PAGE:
Having a whale of a time.

After yesterday’s heat and the blustery north wind it was kind of nice to wake to a cooler day today.  Long hot days are perfect for beach holidays, but it’s nice to have a cooler day here and there.  It gives one a chance to do some non-beachy things, it gives the skin some time to adapt to its new hue, and it justifies those long sleeves that you packed as you left home.  All of which is a kind of bullshit way of making it sound like not such a bad thing that it’s too cold for swimming, but let’s be honest, we’d all rather that it was a bit warmer.  It’s summer after all.

Not that I’m complaining.

Jack and I went out for a short ride this morning.  Just up the road from where we are staying is Mount Alma road, and the sign at the corner of this road suggests that there is a bit of a hill to be found nearby.

A hill beckons

Since neither of us was riding a truck, a bus, a caravan or a trailer, we figured that we’d be OK.

But whoever is in charge of signs in this part of the world obviously wanted to make sure that we got the message.  A little way further up the road there is another sign:

Apparently it's steep up ahead.

Undaunted we pressed on.  Actually this is what we came for!  A bit of steepness.  But how could we be sure that it would be really steep?  Well, there’s those sign placing people, for starters.  They are adamant that people hear their message.  A little further up the road…

It's steep!

And, just a bit further on again….

Oh, steep! Now you tell me!

So anyway, the photo doesn’t really do it justice, but it was quite steep, OK?

Here’s what it looks like from the top, looking back down:

Sensibly pondering the descent.

After a couple of laps up and down all that steepness it was definitely time for something not so steep.  Like a flat white.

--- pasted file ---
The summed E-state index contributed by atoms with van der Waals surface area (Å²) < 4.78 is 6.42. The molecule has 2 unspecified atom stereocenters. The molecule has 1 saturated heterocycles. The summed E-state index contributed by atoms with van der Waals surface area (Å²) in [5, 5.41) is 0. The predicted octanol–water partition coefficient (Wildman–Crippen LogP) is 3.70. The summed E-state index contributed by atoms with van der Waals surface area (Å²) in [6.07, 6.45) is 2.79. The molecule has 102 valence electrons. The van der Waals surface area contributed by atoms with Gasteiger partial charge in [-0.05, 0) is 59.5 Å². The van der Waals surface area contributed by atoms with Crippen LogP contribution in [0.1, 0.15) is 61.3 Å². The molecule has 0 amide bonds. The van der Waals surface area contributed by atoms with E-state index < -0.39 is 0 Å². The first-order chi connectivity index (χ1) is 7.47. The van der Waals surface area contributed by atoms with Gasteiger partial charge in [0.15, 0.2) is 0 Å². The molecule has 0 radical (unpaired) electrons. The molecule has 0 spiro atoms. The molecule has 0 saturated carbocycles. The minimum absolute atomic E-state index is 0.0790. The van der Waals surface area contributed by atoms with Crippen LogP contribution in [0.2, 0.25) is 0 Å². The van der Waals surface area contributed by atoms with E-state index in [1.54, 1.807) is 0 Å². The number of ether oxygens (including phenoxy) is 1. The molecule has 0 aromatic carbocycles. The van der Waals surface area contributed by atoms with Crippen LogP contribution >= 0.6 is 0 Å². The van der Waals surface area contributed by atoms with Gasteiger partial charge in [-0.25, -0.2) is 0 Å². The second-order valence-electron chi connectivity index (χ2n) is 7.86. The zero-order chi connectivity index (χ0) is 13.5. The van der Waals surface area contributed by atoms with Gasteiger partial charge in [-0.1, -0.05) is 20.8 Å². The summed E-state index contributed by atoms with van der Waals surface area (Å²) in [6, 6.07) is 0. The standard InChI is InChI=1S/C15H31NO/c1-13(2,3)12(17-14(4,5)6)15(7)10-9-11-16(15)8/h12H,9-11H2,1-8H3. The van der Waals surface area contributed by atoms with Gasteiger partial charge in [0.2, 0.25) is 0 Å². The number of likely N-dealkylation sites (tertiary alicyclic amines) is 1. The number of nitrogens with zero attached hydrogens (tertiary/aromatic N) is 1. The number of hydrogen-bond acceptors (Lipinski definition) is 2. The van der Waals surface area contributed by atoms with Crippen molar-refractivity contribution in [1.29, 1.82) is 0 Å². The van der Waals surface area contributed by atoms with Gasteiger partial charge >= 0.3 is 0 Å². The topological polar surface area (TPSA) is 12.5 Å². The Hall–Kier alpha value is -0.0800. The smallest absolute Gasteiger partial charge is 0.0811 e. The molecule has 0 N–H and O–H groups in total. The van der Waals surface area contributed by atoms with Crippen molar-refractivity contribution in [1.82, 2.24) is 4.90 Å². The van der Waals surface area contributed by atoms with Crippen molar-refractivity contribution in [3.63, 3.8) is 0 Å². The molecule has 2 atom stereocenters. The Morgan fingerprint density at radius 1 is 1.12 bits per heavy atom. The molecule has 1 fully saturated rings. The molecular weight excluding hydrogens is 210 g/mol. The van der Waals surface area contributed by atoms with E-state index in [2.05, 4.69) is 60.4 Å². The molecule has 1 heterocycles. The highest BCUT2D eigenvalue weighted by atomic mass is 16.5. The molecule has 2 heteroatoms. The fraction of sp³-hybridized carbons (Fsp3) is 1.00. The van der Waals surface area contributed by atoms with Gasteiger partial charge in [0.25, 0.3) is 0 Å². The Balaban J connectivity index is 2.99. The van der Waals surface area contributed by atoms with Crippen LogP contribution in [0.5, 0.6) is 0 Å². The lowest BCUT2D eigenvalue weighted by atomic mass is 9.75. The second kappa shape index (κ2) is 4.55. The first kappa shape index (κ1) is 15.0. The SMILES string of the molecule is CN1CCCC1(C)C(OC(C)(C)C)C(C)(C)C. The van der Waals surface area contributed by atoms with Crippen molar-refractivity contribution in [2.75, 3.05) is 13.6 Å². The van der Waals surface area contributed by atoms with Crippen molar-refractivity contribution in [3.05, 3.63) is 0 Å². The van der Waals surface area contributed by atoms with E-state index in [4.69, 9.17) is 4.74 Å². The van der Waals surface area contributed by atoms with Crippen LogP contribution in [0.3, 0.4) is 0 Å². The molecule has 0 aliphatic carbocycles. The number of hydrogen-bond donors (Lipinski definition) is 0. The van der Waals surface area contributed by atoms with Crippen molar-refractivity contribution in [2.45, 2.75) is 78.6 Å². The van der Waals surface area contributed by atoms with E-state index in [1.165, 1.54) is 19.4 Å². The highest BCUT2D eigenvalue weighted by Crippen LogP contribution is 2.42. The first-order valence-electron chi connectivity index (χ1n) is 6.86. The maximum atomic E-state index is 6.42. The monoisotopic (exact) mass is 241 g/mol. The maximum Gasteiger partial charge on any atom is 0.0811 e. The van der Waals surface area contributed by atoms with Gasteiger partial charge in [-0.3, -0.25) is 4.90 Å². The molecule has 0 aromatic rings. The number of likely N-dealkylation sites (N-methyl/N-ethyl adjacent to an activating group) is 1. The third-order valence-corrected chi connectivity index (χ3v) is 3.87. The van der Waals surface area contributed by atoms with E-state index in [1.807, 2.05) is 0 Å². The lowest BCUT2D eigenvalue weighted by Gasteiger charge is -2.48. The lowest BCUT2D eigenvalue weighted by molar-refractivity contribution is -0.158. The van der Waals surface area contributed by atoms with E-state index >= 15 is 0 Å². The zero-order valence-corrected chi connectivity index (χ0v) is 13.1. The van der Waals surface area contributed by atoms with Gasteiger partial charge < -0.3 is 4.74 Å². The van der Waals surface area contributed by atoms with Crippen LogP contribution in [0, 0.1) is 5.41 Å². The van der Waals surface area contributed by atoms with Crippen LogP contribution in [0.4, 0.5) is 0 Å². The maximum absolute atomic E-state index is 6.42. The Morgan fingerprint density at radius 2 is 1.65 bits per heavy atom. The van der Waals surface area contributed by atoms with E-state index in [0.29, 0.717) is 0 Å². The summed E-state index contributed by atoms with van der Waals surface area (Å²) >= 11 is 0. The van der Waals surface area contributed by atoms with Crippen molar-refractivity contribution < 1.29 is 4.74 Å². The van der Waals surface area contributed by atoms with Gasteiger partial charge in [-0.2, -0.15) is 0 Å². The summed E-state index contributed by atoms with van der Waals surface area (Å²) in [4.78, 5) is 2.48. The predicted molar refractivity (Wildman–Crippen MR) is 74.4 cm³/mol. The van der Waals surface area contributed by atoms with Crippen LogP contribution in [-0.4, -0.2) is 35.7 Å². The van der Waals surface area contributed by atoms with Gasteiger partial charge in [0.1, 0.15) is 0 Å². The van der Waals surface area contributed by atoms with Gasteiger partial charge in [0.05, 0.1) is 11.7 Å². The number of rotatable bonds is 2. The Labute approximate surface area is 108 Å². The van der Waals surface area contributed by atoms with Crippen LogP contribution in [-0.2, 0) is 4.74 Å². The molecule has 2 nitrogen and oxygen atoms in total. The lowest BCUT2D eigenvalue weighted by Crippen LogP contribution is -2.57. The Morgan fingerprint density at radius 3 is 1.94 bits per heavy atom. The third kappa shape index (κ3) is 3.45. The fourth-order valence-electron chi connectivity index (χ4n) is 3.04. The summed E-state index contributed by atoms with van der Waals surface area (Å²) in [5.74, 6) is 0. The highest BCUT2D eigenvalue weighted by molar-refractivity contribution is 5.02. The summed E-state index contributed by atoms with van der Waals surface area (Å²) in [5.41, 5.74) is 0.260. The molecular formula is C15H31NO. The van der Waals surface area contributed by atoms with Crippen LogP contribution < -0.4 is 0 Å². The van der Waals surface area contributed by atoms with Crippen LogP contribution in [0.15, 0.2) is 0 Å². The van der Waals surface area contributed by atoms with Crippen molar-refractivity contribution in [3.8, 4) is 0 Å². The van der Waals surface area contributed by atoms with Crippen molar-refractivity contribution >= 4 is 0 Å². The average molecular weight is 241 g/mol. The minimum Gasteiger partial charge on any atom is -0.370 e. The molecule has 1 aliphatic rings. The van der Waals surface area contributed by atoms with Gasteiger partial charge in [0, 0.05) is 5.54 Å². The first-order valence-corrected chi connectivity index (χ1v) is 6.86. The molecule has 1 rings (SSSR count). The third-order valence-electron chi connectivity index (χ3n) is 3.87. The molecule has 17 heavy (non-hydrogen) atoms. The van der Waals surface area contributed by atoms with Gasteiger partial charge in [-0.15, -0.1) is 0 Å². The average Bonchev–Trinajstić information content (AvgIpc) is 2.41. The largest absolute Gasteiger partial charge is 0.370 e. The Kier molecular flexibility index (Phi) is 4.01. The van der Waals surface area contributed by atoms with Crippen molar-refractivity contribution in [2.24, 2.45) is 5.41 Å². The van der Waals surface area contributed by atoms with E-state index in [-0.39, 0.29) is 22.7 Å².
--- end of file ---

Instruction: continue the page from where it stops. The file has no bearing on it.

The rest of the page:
Morning coffee was therefore had, or iced chocolates, depending upon who we’re talking about.  Then came the stuff that you do when it’s not quite warm enough to swim.  A bit of a stroll around town, and a visit to the local must-see tourist attraction, to be found in nearly every seaside town of any touristic substance, and which would possibly struggle to survive the summer season were it not for the occasional too-cool-to-swim day. In Victor Harbour it is the Whaling Centre, that celebrates or at least records for posterity all things related to the harpooning and consuming of whales which, whilst most definitely not PC to the modern observer was once the height of ocean-going derring-do and topped the list of must-have consumer items.

Today’s consumer, far from the oil wells of the Middle East or Bass Strait, greedily makes his or her way through a steady diet of oil related stuff.  Plastics, DVDs, lip balm, guitar strings, and all manner of other things are cheerfully derived from wonderful oil gleefully extracted from the ground each day.  It could go on like that for ever!  But the consumer of Olde didn’t have an endless supply of Crude to turn to, instead preferring whales as the source of all their goodness.  Whale oil, whale bones, whale blubber, whale meat, whale teeth, whale intestinal goop and everything else whale was used to basically run the whole economy.  Whales and slavery.  Or convict labour, depending on where you sat.  Who could have imagined a whale-free future?  And it was renewable!  Well…